What is worship? The answer should be very simple. Yet I’m amazed how many church leaders, and worship leaders, do not have a clear philosophy of worship. I confess, I’ve led worship for years without having answered this question. We aimlessly design services, and make decisions based on fads, tradition, preferences, even fear – and confuse this for worship. Really it’s just poor leadership.
Many who have studied the matter seem unable to provide an answer in less than an hour and without referencing obscure Hebrew terminology – as if to say worship can’t happen until you’re thoroughly educated. Understandably, many are left disillusioned.
So here it is – my simple, clear, concise definition of worship. Ready? Worship is our positive response to God. That’s it! Take a moment to let that sink in. When God reveals Himself and we obey – that’s worship. When we turn from our sins – worship. When we openly praise God – worship. When we’re not feeling it and we ask the Holy Spirit to fill our hearts – worship. When we’re thankful and acknowledge God – worship.
With this definition in mind, the purpose of the corporate worship experience becomes clear. The corporate worship service encourages people to positively respond to God. Every element (song, video, reading, etc) should go through this filter. Here are a few questions to ask yourself as you plan a corporate worship service.
Romans 12:1 says “…present your bodies as a living sacrifice…this is your spiritual worship” (HCSB). The emphasis is surrender (the positive response). Your job as a leader is to create an environment most conducive to response. You don’t have to coerce, or badger. Just present the truth clearly and artistically. Then model genuine response yourself. In doing this, you will encourage your people to worship in a way that is “…holy and pleasing to God.”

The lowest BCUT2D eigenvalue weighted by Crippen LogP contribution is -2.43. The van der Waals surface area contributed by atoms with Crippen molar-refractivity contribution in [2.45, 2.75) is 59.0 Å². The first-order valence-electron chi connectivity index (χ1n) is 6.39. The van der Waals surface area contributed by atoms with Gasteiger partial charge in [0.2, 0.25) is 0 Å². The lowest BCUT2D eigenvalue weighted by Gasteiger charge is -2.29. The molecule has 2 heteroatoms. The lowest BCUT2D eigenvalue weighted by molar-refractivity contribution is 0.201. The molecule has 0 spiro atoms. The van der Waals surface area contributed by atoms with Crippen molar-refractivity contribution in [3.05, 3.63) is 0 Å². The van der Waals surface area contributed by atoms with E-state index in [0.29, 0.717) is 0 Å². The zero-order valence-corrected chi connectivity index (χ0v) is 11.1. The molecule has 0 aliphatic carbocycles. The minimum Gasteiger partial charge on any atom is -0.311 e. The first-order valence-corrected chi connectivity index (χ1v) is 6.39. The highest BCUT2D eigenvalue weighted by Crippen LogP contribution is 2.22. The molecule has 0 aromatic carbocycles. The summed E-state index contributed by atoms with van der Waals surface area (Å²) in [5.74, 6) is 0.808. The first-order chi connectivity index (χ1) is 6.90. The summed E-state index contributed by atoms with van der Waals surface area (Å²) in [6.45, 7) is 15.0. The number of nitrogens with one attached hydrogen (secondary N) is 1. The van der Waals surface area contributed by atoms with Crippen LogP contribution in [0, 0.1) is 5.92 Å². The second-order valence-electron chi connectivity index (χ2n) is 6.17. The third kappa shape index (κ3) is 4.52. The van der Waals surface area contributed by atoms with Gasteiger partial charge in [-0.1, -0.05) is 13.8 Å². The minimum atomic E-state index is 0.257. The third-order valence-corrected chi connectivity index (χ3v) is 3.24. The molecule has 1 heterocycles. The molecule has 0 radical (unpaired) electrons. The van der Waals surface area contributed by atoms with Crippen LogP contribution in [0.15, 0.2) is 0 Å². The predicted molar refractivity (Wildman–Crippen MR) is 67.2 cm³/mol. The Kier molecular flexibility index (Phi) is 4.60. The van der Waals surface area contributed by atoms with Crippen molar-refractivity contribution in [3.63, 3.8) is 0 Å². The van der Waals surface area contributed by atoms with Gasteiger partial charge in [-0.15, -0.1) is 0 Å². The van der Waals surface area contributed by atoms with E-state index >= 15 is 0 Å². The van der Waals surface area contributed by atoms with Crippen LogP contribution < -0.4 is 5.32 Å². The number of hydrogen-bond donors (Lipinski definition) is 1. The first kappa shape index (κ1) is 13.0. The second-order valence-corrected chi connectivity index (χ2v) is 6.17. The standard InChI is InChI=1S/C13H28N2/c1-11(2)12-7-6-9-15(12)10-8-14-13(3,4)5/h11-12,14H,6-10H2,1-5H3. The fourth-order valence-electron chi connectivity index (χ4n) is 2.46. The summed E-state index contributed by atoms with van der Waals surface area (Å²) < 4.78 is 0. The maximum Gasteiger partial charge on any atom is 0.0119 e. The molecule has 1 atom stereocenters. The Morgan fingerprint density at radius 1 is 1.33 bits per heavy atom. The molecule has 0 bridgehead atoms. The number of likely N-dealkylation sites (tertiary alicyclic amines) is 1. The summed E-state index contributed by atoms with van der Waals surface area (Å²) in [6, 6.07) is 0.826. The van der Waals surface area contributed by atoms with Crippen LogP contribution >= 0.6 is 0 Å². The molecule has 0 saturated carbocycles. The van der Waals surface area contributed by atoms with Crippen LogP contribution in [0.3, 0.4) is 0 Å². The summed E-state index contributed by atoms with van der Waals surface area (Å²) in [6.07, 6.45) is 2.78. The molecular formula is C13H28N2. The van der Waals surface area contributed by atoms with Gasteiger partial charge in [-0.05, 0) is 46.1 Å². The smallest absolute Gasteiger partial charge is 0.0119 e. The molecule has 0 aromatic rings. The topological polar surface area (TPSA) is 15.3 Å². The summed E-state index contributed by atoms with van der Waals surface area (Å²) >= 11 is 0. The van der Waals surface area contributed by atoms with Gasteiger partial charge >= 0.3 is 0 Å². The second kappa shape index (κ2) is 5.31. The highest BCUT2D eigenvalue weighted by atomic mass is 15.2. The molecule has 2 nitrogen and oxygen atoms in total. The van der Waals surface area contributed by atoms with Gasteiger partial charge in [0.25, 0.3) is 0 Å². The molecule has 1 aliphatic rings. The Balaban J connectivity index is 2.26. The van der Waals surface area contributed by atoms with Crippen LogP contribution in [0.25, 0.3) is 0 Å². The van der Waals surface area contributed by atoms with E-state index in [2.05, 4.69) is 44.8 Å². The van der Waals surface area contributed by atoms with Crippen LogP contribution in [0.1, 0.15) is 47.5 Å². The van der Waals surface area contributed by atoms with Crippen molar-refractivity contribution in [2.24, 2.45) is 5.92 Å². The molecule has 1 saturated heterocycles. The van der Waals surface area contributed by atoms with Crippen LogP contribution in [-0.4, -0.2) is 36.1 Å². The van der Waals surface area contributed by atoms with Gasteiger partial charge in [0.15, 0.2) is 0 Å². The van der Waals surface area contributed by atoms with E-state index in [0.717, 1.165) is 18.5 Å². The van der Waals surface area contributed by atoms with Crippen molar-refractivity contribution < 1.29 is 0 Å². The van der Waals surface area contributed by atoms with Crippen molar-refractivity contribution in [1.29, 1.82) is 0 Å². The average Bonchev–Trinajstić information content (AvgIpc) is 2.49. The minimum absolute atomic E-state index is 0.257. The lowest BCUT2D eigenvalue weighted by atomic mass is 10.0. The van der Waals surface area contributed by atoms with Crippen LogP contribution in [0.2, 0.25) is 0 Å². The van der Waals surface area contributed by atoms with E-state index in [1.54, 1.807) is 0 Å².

What have you found to be most effective in encouraging worship? What have you found to be ineffective?
Worship leader – your pastor is the single most important professional relationship you have. He is likely your direct supervisor. He’s the one who will sing your praises, or defend you to a disgruntled church member (or even before a board of directors or elders). He’s also responsible for the entire worship experience. You may be the primary facilitator of music and media, but he’s ultimately in charge – and is usually the one taking the fallout when things go awry. You absolutely want a healthy, dynamic relationship with your pastor.
I’m grateful to still have both professional working relationships, and friendships with the pastors under whom I’ve served. Here’s what I’ve learned.
1. Start with Respect. Honor your pastor for the position he holds. Recognize that he’s attempting to juggle the needs of the entire congregation. Whatever difficulties you have as a worship guy, he has expo…
How do you put together a worship set? Are you thematic? If the pastor is preaching on the blood of Christ, does every song and video have to mention the blood? Do you choose songs based on a continuity of keys, tempos, or feels? Are you trying to avoid having to adjust your capo (wag of the finger)? Are you entirely modern and refuse to do anything older than 5 years?